The Best-Practiced Advice from Top Leaders – Part Two

This week we are continuing to share a selection of the best leadership insights from executives with whom we were privileged to work:

1) Talk Less, Listen More – “You have two ears and one mouth. Use them accordingly.”  

Kaye Foster-Cheek, a recognized business leader and board director comments “Build and maintain a culture of open transparency - encourage your team to share their voice.” Often, significant decisions come from open, cross-functional discussions where all are engaged and working to achieve the same objective. Active listening and open communication foster an environment that gives everyone opportunities to learn and find common ground between what could be competing departmental priorities. Measure employee participation, implement tools that even allow for anonymous, candid feedback, then embrace and learn from the feedback and make changes accordingly.

2) Reinforce the Organization’s Core Values

Foster-Cheek also advocates that as a leader you constantly need to assess whether your and your team’s priorities align with the organization’s core values and goals. ”Leading with a “we” approach will set a tone of humility and strength in the team.” The company’s mission statement should set the tone for everyday operations and reinforce the idea that success or failure is always a team effort; no individual or function is above the team.

3) Simplify, Don’t Overcomplicate

Eliminate as much bureaucracy as possible so the team can focus on performance and results and not the process.

4) Always Make Contingency Plans

Expect things to not go as planned and encourage your team to think ahead and plan for the unexpected. When your team is prepared for multiple scenarios, there will be less wasted energy on the problem and more options available for them to quickly implement solutions. Establish clear priorities and give your team the perspective to realize that not every roadblock is an emergency. A senior vice president of a major biopharmaceutical company describes his approach as being a port in the storm. “Leadership is the ability to stay cool at the worst of times precisely when your team is looking to you for guidance. Whether it’s an FDA letter, not hitting your endpoints in a Phase III trial, or having to pivot on a moments’ notice, they will remember your leadership and not the crisis.”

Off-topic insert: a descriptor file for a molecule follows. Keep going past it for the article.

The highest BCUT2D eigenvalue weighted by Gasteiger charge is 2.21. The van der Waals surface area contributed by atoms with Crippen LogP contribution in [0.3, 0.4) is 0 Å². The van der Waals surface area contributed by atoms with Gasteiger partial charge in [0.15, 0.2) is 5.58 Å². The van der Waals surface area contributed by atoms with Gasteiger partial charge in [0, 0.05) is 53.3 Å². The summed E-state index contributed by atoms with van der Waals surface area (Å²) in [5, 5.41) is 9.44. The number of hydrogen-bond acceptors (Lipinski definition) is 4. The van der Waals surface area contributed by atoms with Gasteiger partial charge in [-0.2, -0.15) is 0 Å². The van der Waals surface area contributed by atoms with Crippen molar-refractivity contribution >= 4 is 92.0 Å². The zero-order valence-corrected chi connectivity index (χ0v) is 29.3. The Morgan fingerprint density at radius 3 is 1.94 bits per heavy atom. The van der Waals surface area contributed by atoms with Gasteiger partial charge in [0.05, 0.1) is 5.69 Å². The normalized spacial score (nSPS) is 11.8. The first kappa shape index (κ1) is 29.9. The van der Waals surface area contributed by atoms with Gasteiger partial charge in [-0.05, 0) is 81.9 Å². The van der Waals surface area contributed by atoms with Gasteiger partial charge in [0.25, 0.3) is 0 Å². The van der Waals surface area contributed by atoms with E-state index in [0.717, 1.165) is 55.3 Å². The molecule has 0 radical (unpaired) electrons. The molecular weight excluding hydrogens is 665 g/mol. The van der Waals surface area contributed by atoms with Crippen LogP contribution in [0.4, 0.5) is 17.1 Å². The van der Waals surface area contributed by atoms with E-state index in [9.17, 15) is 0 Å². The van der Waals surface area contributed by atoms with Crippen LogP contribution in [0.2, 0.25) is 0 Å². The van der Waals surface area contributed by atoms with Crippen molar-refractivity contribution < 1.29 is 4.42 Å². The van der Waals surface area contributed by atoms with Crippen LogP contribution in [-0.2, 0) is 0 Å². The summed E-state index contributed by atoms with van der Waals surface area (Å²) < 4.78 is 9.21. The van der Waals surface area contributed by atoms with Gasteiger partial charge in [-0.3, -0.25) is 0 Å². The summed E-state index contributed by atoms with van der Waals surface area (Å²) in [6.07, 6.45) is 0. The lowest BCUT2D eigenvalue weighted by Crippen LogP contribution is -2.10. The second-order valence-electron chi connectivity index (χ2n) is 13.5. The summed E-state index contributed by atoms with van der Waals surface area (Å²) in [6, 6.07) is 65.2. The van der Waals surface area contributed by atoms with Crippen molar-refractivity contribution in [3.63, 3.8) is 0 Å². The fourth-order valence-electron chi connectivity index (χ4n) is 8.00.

5) Stand Up for Your Team

Never throw anyone under the bus and do your best to pull someone from the bus’s path before they enter that danger zone. You may even need to take the hit for the team or an individual because the needs of the many outweigh the needs of the few.

6) Don’t Lead from Behind Closed Doors

Be accessible, build strong internal relationships and foster an atmosphere of open communication so that each team member has the information they need to be effective in their role. Don’t just interact with your internal team.  Continue to nurture your external relationships as well; network and participate in industry events in order to stay current on the industry trends. 

7) Don’t Forget to Laugh!

Don’t take yourself too seriously! Be human and don’t be afraid to express passion and emotion; people will relate and respond more positively if you let down your guard and encourage others to join you on the ride and have fun along the way.  Happy people are more productive, collaborative and will support each other, even in the face of adversity.

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